CS1102 Lab 7

This week's work

Below, there are 5 activities. Complete each activity, and answer the questions. Write your answers onto a sheet of paper. Write your name on the paper. Hand it up at the end of the session. After you have completed the activities, resume work on your personal home page (lab 6).

Some of the activities can be run from the Windows command line. You usually bring this up as follows: Start > All programs > Accessories > Command prompt. These activities are labelled "(Windows)" below.

But most of the activities are run from our Linux file server, cosmos.ucc.ie. These activities are labelled "(cosmos)" below. You don't need to reboot your PC to enjoy these activities! Simply use the Secure Shell Client (ssh), which we used when changing our Unix passwords during Induction Week. From Windows choose All programs > SSH Secure Shell > Secure Shell Client. Choose Quick Connect. In the dialog that pops up, the host name needs to be cosmos.ucc.ie and the port number must be 22. Then click Connect. You'll be prompted for your password. Afterwards, if another dialog pops up, click OK.

Before you proceed, let me remind you of UCC's Acceptable Usage Policy. Do not misuse your new-found knowledge. If you do, we will have no option but to come down hard on you!

Activity 1

(Windows) You can find out a lot of information about how your desktop PC is connected to the Internet by running a utility called ipconfig. Type the following at the command prompt:

ipconfig /all
Look at the output, and answer these questions:
  1. What is the hostname of the PC you are using?
  2. What is the physical address (also known as MAC address) of its connection to the campus Ethernet LAN?
  3. What is its IP address?
  4. Has its IP address been assigned statically or dynamically? (Hint: We discussed the distinction in lectures. If you can recall the name of the protocol that is used for dynamic assignment, then you'll be able to answer the question. If you can't recall the name of the protocol, then use, e.g., Google, to find it.)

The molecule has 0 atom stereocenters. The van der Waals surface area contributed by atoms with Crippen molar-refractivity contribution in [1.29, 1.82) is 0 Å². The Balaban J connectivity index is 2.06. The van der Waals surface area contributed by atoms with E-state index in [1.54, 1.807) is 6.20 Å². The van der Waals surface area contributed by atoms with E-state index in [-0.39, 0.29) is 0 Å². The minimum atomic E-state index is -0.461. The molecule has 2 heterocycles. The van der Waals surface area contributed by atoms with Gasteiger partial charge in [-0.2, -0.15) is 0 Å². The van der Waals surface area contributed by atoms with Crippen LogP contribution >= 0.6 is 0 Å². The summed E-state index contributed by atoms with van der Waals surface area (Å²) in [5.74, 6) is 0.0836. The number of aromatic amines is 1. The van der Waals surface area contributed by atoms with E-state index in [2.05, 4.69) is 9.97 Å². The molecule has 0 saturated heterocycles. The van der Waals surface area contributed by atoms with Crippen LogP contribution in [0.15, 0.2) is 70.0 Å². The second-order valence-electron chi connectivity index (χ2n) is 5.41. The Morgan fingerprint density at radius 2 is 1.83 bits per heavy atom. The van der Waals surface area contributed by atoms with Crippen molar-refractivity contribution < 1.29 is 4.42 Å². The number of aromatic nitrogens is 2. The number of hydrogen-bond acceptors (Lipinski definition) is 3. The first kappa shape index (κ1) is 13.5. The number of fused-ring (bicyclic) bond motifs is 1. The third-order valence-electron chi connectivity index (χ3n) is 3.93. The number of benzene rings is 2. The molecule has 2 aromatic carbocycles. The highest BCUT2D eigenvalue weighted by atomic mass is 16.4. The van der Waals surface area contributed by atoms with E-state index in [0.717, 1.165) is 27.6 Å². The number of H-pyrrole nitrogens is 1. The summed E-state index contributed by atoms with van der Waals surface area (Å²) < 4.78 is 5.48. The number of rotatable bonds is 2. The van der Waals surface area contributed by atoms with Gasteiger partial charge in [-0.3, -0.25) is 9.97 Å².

5. From lectures, you know an IP address can be split into a network identifier and a host identifier. What is the network identifier for this IP address? (Hint: Use the Subnet mask.)
  6. Similarly, what is the host identifier for this IP address?
  7. What do you think the Default Gateway is: is it a hub, a switch, a repeater, a bridge or a router?
  8. How many local DNS servers does your PC have addresses for?

Activity 2

netstat is another utility that gives some interesting information. In fact, it gives overwhelming amounts of information. Run it as follows to get a summary:

 netstat -s

(Windows) By all means run it at the Windows command prompt.

(cosmos) But run it on cosmos too, read through the output, and use it to answer the following questions:

  1. How many TCP segments has cosmos retransmitted?
  2. Have any packets been sent using UDP?

Activity 3

(cosmos) Network administrators often need to check whether two hosts can communicate. A basic way to do this is to use the ping utility. ping uses a protocol called ICMP to repeatedly send echo request packets to the target host; the target host sends echo reply packets back. ping estimates the round-trip time (rtt) and any packet loss.

ping either TCD's web server ( or UCD's ( or NUIG's ( or UL's ( Pick one at random, and only ping it once: we do not want to be accused of attacking their systems! Type ping followed by the IP address.

If cosmos can communicate with this host, lots of output will appear. Interrupt ping (using Ctrl+C) after about 10 lines. Some summary statistics will be displayed.

  1. Which host did you ping?
  2. How many packets were sent?
  3. How many were lost?
  4. What was the average round trip time?

Here's a couple of optional, 'fun' activities:

Activity 4

(Windows or cosmos) You can run nslookup to ask DNS to find the IP address that corresponds to a given domain name, e.g.

nslookup www.tcd.ie

Read the output carefully when answering these questions.

  1. What is the IP address for 4c.ucc.ie?
  2. What is the IP address for 5c.ucc.ie?
  3. Compare the IP addresses for www.ryanair.com and the IP address for www.ryanair.ie. What has this company done and why? (Use your browser to visit these two hosts, if it helps.)
  4. Use nslookup on www.google.ie. What has this company done and why?

Activity 5

(Windows or cosmos) If you give nslookup an IP address instead of a domain name, it may also perform the reverse mapping, e.g.

  1. What is the domain name for
  2. What is the domain name for

(Digression. On machines running Unix/Linux, such as cosmos, the commands host and dig are also available to do much the same thing that nslookup does. Try them if you like.)